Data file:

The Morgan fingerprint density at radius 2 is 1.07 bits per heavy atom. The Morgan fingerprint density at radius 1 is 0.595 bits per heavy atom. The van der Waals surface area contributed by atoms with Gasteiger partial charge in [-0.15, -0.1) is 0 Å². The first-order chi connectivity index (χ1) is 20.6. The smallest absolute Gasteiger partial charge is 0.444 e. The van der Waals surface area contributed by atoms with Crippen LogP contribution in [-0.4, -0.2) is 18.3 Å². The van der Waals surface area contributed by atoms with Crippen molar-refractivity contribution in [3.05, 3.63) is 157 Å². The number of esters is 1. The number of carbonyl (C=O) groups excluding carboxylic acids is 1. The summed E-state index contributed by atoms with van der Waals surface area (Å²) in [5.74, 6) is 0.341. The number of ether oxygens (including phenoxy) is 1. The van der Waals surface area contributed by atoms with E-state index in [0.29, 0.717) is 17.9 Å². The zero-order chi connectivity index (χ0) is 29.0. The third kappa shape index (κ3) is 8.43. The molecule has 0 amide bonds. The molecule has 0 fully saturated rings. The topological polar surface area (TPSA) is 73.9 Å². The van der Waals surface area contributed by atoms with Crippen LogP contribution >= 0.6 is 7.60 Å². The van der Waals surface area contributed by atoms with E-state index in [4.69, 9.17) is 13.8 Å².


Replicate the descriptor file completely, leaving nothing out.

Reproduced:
The Morgan fingerprint density at radius 2 is 1.07 bits per heavy atom. The Morgan fingerprint density at radius 1 is 0.595 bits per heavy atom. The van der Waals surface area contributed by atoms with Gasteiger partial charge in [-0.15, -0.1) is 0 Å². The first-order chi connectivity index (χ1) is 20.6. The smallest absolute Gasteiger partial charge is 0.444 e. The van der Waals surface area contributed by atoms with Crippen LogP contribution in [-0.4, -0.2) is 18.3 Å². The van der Waals surface area contributed by atoms with Crippen molar-refractivity contribution in [3.05, 3.63) is 157 Å². The number of esters is 1. The number of carbonyl (C=O) groups excluding carboxylic acids is 1. The summed E-state index contributed by atoms with van der Waals surface area (Å²) in [5.74, 6) is 0.341. The number of ether oxygens (including phenoxy) is 1. The van der Waals surface area contributed by atoms with E-state index in [0.29, 0.717) is 17.9 Å². The zero-order chi connectivity index (χ0) is 29.0. The third kappa shape index (κ3) is 8.43. The molecule has 0 amide bonds. The molecule has 0 fully saturated rings. The topological polar surface area (TPSA) is 73.9 Å². The van der Waals surface area contributed by atoms with Crippen LogP contribution >= 0.6 is 7.60 Å². The van der Waals surface area contributed by atoms with E-state index in [4.69, 9.17) is 13.8 Å².